• North India’s first Compressed biogas plant to go on steam in March

    As part of its efforts to mitigate the crisis-like situation arising out of crop residue burning in Punjab and Haryana, the Union government is setting up the first compressed biogas (CBG) plant in north India in Lehragaga of Sangrur and it is expected to be commissioned in March next year.

    The CBG plant, being set up under the ‘Sustainable Alternative Towards Affordable Transportation (Satat), will convert straw into CNG. Although the plant was initially scheduled to be commissioned in 2020-end, it got delayed following late arrival of machinery due to Covid.

    According to sources, the plant authorities have started collecting paddy straw to store it at the plant, as 300 tonne stubble will be used per day in the plant to produce 31 tonne CBG per day. The plant is being set up by Verbio India Pvt Ltd.

    Five more such plants are coming up in Punjab but those may not be commissioned before early 2022. These six plants will have a combined capacity to produce 70 tonne CBG per day by consuming 2.5 LMT paddy straw per annum. Similarly, 64 such plants are coming up in Haryana.

    “RBI has included CBG in its list of priority sector lending and the SBI has started loan schemes and oil companies have agreed on a buy-back rate of Rs 46/kg for five years… The CBG projects once commissioned will create a market for straw and provide farmers an incentive not to burn the resource,” said former executive director at Indian Oil Corporation (IOC) and currently bio fuels adviser to the company.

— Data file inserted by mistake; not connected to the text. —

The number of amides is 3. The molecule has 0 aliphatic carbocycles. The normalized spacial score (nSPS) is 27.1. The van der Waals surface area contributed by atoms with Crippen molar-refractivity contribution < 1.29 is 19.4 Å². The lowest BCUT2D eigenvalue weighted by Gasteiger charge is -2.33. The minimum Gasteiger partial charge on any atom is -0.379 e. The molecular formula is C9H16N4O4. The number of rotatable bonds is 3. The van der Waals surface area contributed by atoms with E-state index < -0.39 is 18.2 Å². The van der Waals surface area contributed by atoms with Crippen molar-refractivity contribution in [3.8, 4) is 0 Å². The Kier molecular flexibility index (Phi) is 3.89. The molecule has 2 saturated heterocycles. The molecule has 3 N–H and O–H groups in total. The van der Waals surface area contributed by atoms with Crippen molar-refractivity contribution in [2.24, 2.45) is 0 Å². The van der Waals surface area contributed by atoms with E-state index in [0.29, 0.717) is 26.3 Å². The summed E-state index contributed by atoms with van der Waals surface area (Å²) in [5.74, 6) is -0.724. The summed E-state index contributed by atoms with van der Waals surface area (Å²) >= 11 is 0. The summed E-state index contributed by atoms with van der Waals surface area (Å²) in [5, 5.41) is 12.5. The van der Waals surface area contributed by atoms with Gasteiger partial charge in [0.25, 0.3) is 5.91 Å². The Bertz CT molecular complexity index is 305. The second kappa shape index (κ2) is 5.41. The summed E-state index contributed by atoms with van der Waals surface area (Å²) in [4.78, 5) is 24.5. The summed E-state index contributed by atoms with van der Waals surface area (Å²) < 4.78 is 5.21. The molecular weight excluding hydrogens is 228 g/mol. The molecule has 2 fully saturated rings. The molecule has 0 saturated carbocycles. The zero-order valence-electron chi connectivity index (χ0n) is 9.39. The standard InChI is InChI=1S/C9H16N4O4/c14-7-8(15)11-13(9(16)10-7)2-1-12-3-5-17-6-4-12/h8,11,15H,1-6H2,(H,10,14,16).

The first CBG plant in India was set up in September 2019 and many such plants are already operational in Maharashtra, Gujarat and Tamil Nadu.

    Environmentalist and executive director of Centre for Science and Environment Sunita Narain said, “Degradation of environment through various means including burning of stubble is worrisome. To overcome it, there is a need to provide income to farmers for the residue and improve environmental sustainability. We need to provide machinery to farmers for in-situ management, provide value to biomass as farmers may not burn if they are paid for the straw.”

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